Ultimately, we have to change our grip to type without getting cramp.
Neither Samsung nor LG have fully adopted a gesture-based control system, and therefore still use the traditional Android navigation keys at the bottom of its screen, making typing a little easier. But only for now. Phones like the Google Pixel 3 haven’t abandoned the chin at all, to the detriment of the design, but at least typing remains a pleasing, cramp-less experience. It’s only Apple that has managed to get the balance exactly right, with the voice control and and language option buttons acting as an artificial chin under the keyboard in iOS 12.
Slowly but surely keyboards everywhere are edging closer to the bottom of the phone, and it’s not making it much fun to type quickly. However, what is a minor annoyance today is about to become more serious, due to the wider adoption of both bezel-less screens and gesture control systems, plus the launch of folding smartphones.
Folding smartphones will make it worse
Take a glance at the various folding smartphone prototypes and look at the lack of bezel. The Royale Flexpai, Samsung’s folding Galaxy phone, and the Xiaomi double-folder show screens from top to bottom, and side-to-side. No chin, and nowhere to hold the phone if the keyboard sits right at the base. Things will be even worse with the screen spread open for all to see. Have you ever typed quickly and easily on a tablet while holding it in landscape orientation? No, probably not, unless your digits resemble E.T.’s. Thicker devices may help grip, but may also reduce the amount of thumb-stretch we have to reach across the screen.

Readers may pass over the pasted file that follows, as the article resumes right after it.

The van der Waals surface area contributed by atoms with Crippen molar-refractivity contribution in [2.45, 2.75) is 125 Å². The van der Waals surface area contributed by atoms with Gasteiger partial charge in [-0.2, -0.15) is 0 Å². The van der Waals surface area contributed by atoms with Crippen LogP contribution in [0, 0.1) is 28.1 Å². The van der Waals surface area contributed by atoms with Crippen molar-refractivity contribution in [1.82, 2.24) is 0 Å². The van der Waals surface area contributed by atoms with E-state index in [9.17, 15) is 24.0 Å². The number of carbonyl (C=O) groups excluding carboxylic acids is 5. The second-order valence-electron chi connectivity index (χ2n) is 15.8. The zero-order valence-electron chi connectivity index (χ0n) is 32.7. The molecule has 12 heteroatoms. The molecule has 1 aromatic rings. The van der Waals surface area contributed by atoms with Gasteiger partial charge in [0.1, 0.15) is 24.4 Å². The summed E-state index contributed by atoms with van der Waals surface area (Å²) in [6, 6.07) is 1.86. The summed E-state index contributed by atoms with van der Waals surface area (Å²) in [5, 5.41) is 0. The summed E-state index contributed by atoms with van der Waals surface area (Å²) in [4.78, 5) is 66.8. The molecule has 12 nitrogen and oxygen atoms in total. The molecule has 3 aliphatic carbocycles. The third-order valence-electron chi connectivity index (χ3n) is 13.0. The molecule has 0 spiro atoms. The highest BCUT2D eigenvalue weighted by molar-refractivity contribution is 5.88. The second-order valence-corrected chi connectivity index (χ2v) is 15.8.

Have you ever typed quickly and easily on a tablet while holding it in landscape orientation? No, probably not.
The thing is, we really don’t know how it will be. We can only be concerned because we can see how things are going now. We do know the software design is a serious challenge for foldable smartphones. Google is already heavily involved in trying to get it right, and Xiaomi has spoken out about its work on the time invested in getting MIUI (its version of Android installed on its phones) to work on its prototype.
Next-generation keyboards for next-generation phones
It’s annoying now, but we can see this ambivalence towards the typing experience gradually creep in everywhere, as the race to rip out the chin and add gesture navigation accelerates. We’d rather poor keyboard placement didn’t become common place on the next generation of smart devices, so what can be done, outside of buying a BlackBerry?
Now is the time to remind manufacturers of how important it is to get the typing experience exactly right.
Software engineers and designers are already hard at work making next-gen operating systems to suit next-generation hardware, and we want them to pay serious attention to the keyboard, where it’s placed, and how comfortable it is to use on a daily basis. Repetitive strain injury shouldn’t be a downside of mobile ownership, and we’re not keen on being permanently disfigured due to crippling arthritis just because we need to type on a virtual keyboard everyday.
Yes, new bezel-less phones look great and we can’t wait to try more foldable smartphones, but the old way of displaying and using a keyboard is still the best. Human thumbs simply don’t want to, and shouldn’t have to bend to the will of poorly designed software.
The views expressed here are solely those of the author and do not reflect the beliefs of Digital Trends.